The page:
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What could I have done more for my vineyard that I have not done. How often would I have gathered thy children together, as a bird gathereth her brood under her wings, and ye would not. O that thou hadst known! My people will not consider." Now such language as this, is mere mockery of human wo, unless it was by their own conduct, the guilt lamented, was incurred, and unless they had power to do otherwise. Why lament an evil which he himself had caused, by bringing them into the world with a depraved nature, and which, none but he, can ever cure? It is impossible to reconcile these expostulations with the idea, that, at any moment, the occasion might instantly have been removed by the divine power, and that without a special interposition on the part of God, there was no possibility of its removal. We ought to consider them as sincere; and if we do, we must conclude that the people concerned in them, had been the authors of their own ruin, and always possessed the ability to prevent it.

The Bible abounds with Precepts. For whom? A being, who, by his nature, is utterly unable to observe them?

The views of future Retribution, exhibited in the same volume, are so many contradictions to native depravity. We are taught that we shall be judged by our deeds. And they only, who have done evil, shall arise to condemnation. But what influence have our deeds upon that sentence, which was passed ages ago on the whole race, and by which we are "liable to the pains of hell?" The judgment is already completed, when we begin the race of life, and cannot be reversed by all we

may perform. Is this being rewarded according to our deeds?


All men are represented, as alike interested in the blessings of Christianity, and its invitations are accordingly addressed to all with the same earnestness. Jesus knew what was in man, both our strength and our weakHe was without guile. He ever spake the truth. If, then, these calls of divine goodness were not designed for every one's acceptance, or if none had power to comply with them, would he not have said so? If our natural depravity be the origin and cause of all our actual offences, would he not have said so? He might have lamented our blindness, but he could not have asked," "Why even of yourselves judge ye not what is right?" He might have been anxious for our unbelief, but could not have inquired, "Why do ye not believe ?" He might have exhorted us to wait patiently for the coming of the Holy Ghost, but could not have upbraided us for a guilt which that coming only could terminate. He might have expatiated on the miseries of our condition, but could not have held up the promises which concerned none but the elect, to a dying world; thus adding fresh anguish to their helpless woes.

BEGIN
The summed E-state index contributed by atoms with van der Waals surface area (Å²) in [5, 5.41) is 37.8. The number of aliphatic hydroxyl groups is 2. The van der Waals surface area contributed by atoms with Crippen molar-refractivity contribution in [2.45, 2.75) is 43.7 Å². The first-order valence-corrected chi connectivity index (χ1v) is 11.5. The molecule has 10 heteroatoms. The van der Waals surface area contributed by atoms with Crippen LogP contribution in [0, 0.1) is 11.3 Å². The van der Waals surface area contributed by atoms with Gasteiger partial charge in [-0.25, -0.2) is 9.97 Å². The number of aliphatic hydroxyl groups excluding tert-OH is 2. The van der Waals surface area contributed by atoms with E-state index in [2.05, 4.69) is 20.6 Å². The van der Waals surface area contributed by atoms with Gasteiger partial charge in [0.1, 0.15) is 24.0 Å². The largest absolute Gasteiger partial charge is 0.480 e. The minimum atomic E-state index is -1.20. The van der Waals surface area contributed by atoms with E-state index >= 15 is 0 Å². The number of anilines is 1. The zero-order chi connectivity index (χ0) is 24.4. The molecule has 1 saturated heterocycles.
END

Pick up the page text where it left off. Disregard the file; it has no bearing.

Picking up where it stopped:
But we are not taught in the New Testament that our nature is depraved. Our Lord once exclaimed, “How can ye believe, who seek honour one of another," but never, "How can ye believe, who were altogether born in sins." He uniformily ascribes the ruin of the wicked to their own immediate fault, and not to any foreign cause, least of all to one prior to their existence. There are no words in the Bible, by which a bare statement of the

doctrine we oppose, can be made out, with even a shew of fairness. From a few passages, it has been extorted, however; and the candid reader of Scripture, may justly express surprise at the manner in which a sentiment, so inconsistent with its whole spirit and instructions, has been drawn from it. As I have before observed, most of the passages relied upon in the argument, contain vivid and striking descriptions of the vices of particular men, communities, or generations. Some only declare the general truth," There is no man that liveth and sinneth not." And scarce one can even by force, be made to allude to human nature itself, abstractly considered.

Three texts are cited always on this occasion; and they are all which I shall now notice. Both because the mode of interpretation which applies to these, may apply to every other which is referred to, and because constant use of these, shews the dearth of good proof sufficiently to indicate the weakness of the cause they are supposed to establish.